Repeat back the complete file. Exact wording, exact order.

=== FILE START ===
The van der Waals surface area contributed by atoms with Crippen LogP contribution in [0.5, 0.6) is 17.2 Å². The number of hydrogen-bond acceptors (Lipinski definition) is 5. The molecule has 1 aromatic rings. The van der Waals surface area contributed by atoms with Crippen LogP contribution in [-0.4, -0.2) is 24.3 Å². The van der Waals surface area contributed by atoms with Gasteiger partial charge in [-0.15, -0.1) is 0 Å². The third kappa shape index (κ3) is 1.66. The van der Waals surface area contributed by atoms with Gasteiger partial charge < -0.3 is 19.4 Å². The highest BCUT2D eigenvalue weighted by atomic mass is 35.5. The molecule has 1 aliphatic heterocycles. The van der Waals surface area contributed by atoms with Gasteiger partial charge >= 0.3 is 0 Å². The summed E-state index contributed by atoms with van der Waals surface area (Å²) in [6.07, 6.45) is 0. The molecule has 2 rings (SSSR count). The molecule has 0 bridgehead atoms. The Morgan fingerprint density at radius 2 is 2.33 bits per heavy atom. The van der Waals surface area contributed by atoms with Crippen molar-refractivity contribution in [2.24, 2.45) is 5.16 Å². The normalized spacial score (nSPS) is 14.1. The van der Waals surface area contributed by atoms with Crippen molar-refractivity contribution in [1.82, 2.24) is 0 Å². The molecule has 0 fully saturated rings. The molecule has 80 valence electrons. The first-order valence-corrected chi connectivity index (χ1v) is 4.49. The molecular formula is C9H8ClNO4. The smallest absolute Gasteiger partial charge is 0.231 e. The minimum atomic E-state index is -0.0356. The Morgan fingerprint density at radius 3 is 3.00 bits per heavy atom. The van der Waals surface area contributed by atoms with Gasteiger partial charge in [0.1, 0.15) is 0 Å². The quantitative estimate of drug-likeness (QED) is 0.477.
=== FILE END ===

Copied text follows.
The van der Waals surface area contributed by atoms with Crippen LogP contribution in [0.5, 0.6) is 17.2 Å². The number of hydrogen-bond acceptors (Lipinski definition) is 5. The molecule has 1 aromatic rings. The van der Waals surface area contributed by atoms with Crippen LogP contribution in [-0.4, -0.2) is 24.3 Å². The van der Waals surface area contributed by atoms with Gasteiger partial charge in [-0.15, -0.1) is 0 Å². The third kappa shape index (κ3) is 1.66. The van der Waals surface area contributed by atoms with Gasteiger partial charge < -0.3 is 19.4 Å². The highest BCUT2D eigenvalue weighted by atomic mass is 35.5. The molecule has 1 aliphatic heterocycles. The van der Waals surface area contributed by atoms with Gasteiger partial charge >= 0.3 is 0 Å². The summed E-state index contributed by atoms with van der Waals surface area (Å²) in [6.07, 6.45) is 0. The molecule has 2 rings (SSSR count). The molecule has 0 bridgehead atoms. The Morgan fingerprint density at radius 2 is 2.33 bits per heavy atom. The van der Waals surface area contributed by atoms with Crippen molar-refractivity contribution in [2.24, 2.45) is 5.16 Å². The normalized spacial score (nSPS) is 14.1. The van der Waals surface area contributed by atoms with Crippen molar-refractivity contribution in [1.82, 2.24) is 0 Å². The molecule has 0 fully saturated rings. The molecule has 80 valence electrons. The first-order valence-corrected chi connectivity index (χ1v) is 4.49. The molecular formula is C9H8ClNO4. The smallest absolute Gasteiger partial charge is 0.231 e. The minimum atomic E-state index is -0.0356. The Morgan fingerprint density at radius 3 is 3.00 bits per heavy atom. The van der Waals surface area contributed by atoms with Gasteiger partial charge in [0.1, 0.15) is 0 Å². The quantitative estimate of drug-likeness (QED) is 0.477.